I found this sentence in a New York Times article:

They rented not so much a home as a fraction of one.

It seemed confusing to me that I spent minutes trying to understand it. And here are my versions which I think are better:

They didn’t rent a home so much as a fraction of one.

They rented not a home but rather a fraction of one.

Is the original meaning too confusing? And are my revisions ok?

  • home has a very broad meaning; in general it can refer to any place you live regularly. Or figuratively (home sweet home). So what they were promised as a "home" (physically) was far less than what they got.
    – user3169
    May 13, 2018 at 5:02

3 Answers 3


Native speakers wouldn't find the original sequence from NYT at all "confusing".

It's perfectly familiar (if somewhat stylised) phrasing, where the noun phrase construction not so much X as Y carries the highly specific implication expected = X, reality = Y.

OP's first attempt at "improvement" (They didn’t rent a home so much as a fraction of one) doesn't work so well as the original because it erroneously links negating n't = not closer to the verb (rent) rather than its true referent (a home). That "misplaced" negation weakens the amusing/unexpected contrast intended by the writer, because it puts the "focus" in the wrong place.

To my mind, the second rephrasing (They rented not a home but rather a fraction of one) also falls short of the mark because it lacks any strong allusion to that "expectation vs reality" clash. You can tell this by considering something like I drive not a diesel but rather a petrol car. Admittedly, that's rather affected phrasing, but the point is this construction can be used without implying that the speaker might have been expected to drive a diesel (feasibly the speaker only mentioned diesels at at simply because they'd been referred to earlier in the conversation).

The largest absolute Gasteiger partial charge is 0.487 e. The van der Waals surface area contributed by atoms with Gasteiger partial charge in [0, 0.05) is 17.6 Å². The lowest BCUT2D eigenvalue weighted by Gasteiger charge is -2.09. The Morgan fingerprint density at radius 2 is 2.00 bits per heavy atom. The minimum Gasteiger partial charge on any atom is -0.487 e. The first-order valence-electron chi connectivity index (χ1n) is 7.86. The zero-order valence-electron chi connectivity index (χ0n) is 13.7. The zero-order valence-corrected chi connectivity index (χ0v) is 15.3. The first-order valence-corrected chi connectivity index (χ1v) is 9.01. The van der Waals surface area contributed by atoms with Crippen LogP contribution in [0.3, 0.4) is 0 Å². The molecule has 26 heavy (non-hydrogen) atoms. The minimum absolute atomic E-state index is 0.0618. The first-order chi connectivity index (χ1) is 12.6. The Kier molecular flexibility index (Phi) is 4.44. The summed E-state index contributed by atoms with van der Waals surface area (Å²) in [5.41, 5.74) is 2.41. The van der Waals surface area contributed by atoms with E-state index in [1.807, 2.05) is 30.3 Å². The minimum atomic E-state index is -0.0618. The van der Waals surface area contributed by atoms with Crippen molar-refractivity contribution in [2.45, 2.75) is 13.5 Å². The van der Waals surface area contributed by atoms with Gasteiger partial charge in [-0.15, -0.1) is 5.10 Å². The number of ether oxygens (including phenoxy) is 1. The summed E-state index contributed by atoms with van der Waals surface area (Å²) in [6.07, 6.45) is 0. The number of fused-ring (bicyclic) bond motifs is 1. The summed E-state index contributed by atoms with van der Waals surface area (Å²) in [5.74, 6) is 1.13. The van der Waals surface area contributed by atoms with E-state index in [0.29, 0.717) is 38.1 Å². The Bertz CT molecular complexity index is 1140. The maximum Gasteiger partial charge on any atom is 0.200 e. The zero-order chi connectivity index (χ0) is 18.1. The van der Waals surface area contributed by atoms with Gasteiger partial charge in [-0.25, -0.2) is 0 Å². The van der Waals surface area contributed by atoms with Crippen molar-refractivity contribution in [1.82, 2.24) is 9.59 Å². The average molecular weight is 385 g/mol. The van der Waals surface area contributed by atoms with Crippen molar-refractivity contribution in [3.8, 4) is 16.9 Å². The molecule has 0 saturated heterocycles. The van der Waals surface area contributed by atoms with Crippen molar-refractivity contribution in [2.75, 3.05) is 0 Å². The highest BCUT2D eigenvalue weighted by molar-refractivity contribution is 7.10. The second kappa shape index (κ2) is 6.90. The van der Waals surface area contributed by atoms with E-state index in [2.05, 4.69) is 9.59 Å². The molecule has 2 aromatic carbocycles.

TL;DR: There's nothing syntactically "wrong" with either of OP's alternatives, but for a competent native speaker they're not so effective as the original. And it may be worth pointing out that NYT's target readership is competent native speakers, not people who are learning English in later life.

  • Before it seems abstract to me. Now I start to realize the sense of the meaning. “Not so much a home as a fraction of one”, so a fraction is much more. Got it.
    – user67265
    May 13, 2018 at 21:44

At the most basic level, we can think of a house as a structure containing a bunch of rooms. Metaphorically speaking, a fraction of a house would be just one or two rooms. Then, what the passage is saying is that what they were renting was not so much of a house (the entire house), but a fraction of it. Probably just a room. So, they were most likely renting a single room.

  • If you look at the linked article, it refers to people who rent a bedroom + shared use of a bathroom and kitchen.
    – James K
    May 13, 2018 at 5:18

I don't find the sentence confusing. I understand it to be equivalent to the two sentences

They didn't rent a home. They rented a fraction of a home.

The context (a woman who rented a room + shared bathroom and shared kitchen) fits with this interpretation. Your two glosses are also correct.

Cambridge have a dictionary definition of not so much sth as sth

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